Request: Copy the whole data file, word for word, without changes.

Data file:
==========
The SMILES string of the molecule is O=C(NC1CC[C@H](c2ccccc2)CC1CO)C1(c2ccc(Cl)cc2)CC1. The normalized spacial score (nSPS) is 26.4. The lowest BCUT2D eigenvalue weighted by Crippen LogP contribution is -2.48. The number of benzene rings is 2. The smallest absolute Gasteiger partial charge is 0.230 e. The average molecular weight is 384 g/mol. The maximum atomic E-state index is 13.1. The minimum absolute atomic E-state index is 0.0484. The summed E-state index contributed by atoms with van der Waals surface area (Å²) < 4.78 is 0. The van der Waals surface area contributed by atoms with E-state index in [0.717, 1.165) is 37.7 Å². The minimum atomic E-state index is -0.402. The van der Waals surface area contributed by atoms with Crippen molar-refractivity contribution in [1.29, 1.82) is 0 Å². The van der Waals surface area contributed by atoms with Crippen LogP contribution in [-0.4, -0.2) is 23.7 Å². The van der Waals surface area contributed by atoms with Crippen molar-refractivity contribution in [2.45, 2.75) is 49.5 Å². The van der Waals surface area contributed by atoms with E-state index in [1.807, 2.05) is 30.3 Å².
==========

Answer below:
The SMILES string of the molecule is O=C(NC1CC[C@H](c2ccccc2)CC1CO)C1(c2ccc(Cl)cc2)CC1. The normalized spacial score (nSPS) is 26.4. The lowest BCUT2D eigenvalue weighted by Crippen LogP contribution is -2.48. The number of benzene rings is 2. The smallest absolute Gasteiger partial charge is 0.230 e. The average molecular weight is 384 g/mol. The maximum atomic E-state index is 13.1. The minimum absolute atomic E-state index is 0.0484. The summed E-state index contributed by atoms with van der Waals surface area (Å²) < 4.78 is 0. The van der Waals surface area contributed by atoms with E-state index in [0.717, 1.165) is 37.7 Å². The minimum atomic E-state index is -0.402. The van der Waals surface area contributed by atoms with Crippen molar-refractivity contribution in [1.29, 1.82) is 0 Å². The van der Waals surface area contributed by atoms with Crippen LogP contribution in [-0.4, -0.2) is 23.7 Å². The van der Waals surface area contributed by atoms with Crippen molar-refractivity contribution in [2.45, 2.75) is 49.5 Å². The van der Waals surface area contributed by atoms with E-state index in [1.807, 2.05) is 30.3 Å².